“One of the finest songwriters and performers in the contemporary folk field… a Northwest treasure.”
– Chris Lunn, Victory Music

“Heidi Muller sings the winter stars into the sky!” – Marilyn Rea Beyer, The Midnight Special, WFMT-Chicago

“A disarming and mature songwriter.”  – Dirty Linen

“The best of Heidi is in public where her concerts are a living room gathering of friends, stories and songs that mix the joy, sorrow, humor and hope of life in a manner that entertains, involves and raises spirits.”
– Percy Hilo, Victory Review

“Heidi’s high, clear alto voice can be playful, powerful, or heartwarming… She fills her most powerful songs with compelling, vivid natural images expressing her love of the northwest.”
Folkstuff, Cornell Folk Song Club

” Heidi has a voice that could melt the proverbial heart of stone… You simply must hear this singer!”
– Sandy Paton, Folk-Legacy Records

“Muller has the glowing talent of an artist who can connect her extraordinary heart with ordinary scenarios. Her phrases are poetic genius and her lyrics flow faultlessly… Muller’s mountain dulcimer and clear voice blend purely like the night sky and the stars.”   – Heartsong Review

Heidi Muller is arguably Seattle’s most beloved folk singer/songwriter…In a culture simultaneously poisoned by cynicism and starving on empty new-age fluff, Muller’s songs offer a meaningful alternative that constitutes chicken soup, not cotton candy, for the soul. Muller’s warm, playful sense of humor is the common element that shines through them all.”
– Doug Bright, Heritage Music Review

“Heidi consistently writes moving, delicate songs, beautifully performed, in this case courtesy of a crystalline alto voice full of sensitivity, laughter and succinct phrasing… Here’s pure, natural, gloriously free music with remarkable consistency and vivid singer/songwriter skills. Proves that quiet acoustic music can find its own way of defining spectacular.”
– Tony May, FolkRoots Magazine (UK)

“Lark-voiced singer and talented songwriter.” – Charleston Gazette

“Always a crowd pleaser, Heidi is gentle, kind and full of spirit… one of the finest vocalists we have ever hosted.”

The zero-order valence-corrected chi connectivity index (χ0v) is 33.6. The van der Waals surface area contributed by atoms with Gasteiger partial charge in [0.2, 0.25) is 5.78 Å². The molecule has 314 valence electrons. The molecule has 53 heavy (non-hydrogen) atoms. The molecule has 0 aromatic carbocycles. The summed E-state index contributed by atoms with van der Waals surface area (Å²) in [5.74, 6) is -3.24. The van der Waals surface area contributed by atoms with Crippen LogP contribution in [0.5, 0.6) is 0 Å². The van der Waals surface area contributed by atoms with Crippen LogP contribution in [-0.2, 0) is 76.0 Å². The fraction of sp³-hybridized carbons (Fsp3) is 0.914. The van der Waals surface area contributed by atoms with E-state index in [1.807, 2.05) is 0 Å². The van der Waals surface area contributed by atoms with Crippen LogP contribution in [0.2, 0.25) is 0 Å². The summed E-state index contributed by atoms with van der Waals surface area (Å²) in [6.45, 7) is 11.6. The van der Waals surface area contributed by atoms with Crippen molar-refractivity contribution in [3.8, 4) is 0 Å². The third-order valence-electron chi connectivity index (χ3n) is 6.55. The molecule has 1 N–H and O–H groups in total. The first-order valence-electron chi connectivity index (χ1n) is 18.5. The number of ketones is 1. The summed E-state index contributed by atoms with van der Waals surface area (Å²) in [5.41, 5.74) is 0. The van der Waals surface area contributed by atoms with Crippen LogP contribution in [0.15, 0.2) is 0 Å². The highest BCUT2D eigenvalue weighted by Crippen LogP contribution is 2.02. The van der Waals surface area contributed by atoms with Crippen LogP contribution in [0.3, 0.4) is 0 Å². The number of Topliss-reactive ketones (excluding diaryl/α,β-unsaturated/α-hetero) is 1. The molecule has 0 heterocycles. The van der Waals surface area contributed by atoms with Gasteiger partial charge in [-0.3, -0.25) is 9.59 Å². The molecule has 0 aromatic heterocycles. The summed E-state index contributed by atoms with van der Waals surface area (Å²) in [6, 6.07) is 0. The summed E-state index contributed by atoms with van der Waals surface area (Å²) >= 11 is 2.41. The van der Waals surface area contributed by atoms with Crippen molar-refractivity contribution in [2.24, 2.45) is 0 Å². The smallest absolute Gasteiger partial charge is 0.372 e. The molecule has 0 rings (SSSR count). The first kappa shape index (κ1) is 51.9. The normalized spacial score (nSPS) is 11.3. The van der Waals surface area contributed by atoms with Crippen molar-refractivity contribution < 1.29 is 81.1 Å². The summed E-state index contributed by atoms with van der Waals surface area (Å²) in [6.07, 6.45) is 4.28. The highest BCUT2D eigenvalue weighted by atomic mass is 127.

– Saturday Night in Marblehead

“One of the best concerts of the year! Heidi is a very warm, enjoyable person, easy to work with.” – Julie Donnelly, Ozark House Concert Series


Up Hurricane Creek – Ancient Victorys

“Muller continues her growth as a songwriter, music performer, and collaborator… This is superb folk material and right in Muller’s vocal wheelhouse… Muller continues to be one of this country’s top folk songwriters and interpreters.” – Chris Lunn

Light the Winter’s Dark – Ancient Victorys

“For me, this is the strongest recorded collection by Muller yet. The vocals have so much color, depth, and accuracy. The instruments are flowing and precise, arrangements tasteful, and there is a diverse body of work. Muller delivers the message in convincing style. And this collection will carry you from October through March, not just around the holiday tables.” – Chris Lunn

Seeing Things – Roots Music Report (4 Stars)

Folk music fans are in for a real treat with Heidi Muller’s new CD Seeing Things. The CD may be entitled Seeing Things but you will also be hearing things, beautiful sounds. Teaming up with Bob Webb, the two extremely talented artists combine to take their folk music to new highs.
     After listening to Heidi’s melodic renditions, you just feel good, deep down inside.  She has a knack of using her lyrics and distinctive voice to engage the listener at the emotional level such that you are both entertained and entranced.  Her crystal clear vocals will remind you of a cool, crisp winter’s morn, adding to that feel-good sensation.  As an added bonus, her unique instrument of choice, the mountain dulcimer, provides the perfect accent to her lilting voice.  That voice and the instrument seem to be made for each other.
     She and Mr. Webb are skilled musicians that obviously put their heart and soul into their music and the listener is the ultimate beneficiary of that kind of commitment.”
– Brenda Barbee

Cassiopeia – FolkRoots Magazine (UK)

A singer unsung, that’s our Heidi – well, as far as these shores are concerned anyway – just one of an easily compiled FolkRoots pageful of great unknowns of the U.S.A. country/folk genre.
     Like many of her ilk who find themselves consigned to the relative shadows, Heidi consistently writes moving, delicate songs, beautifully performed, in this case courtesy of a crystalline alto voice full of sensitivity, laughter and succinct phrasing. Guitar and instruments incorporating delicate fingerpicking and some pretty strenuous rhythmic accompaniment.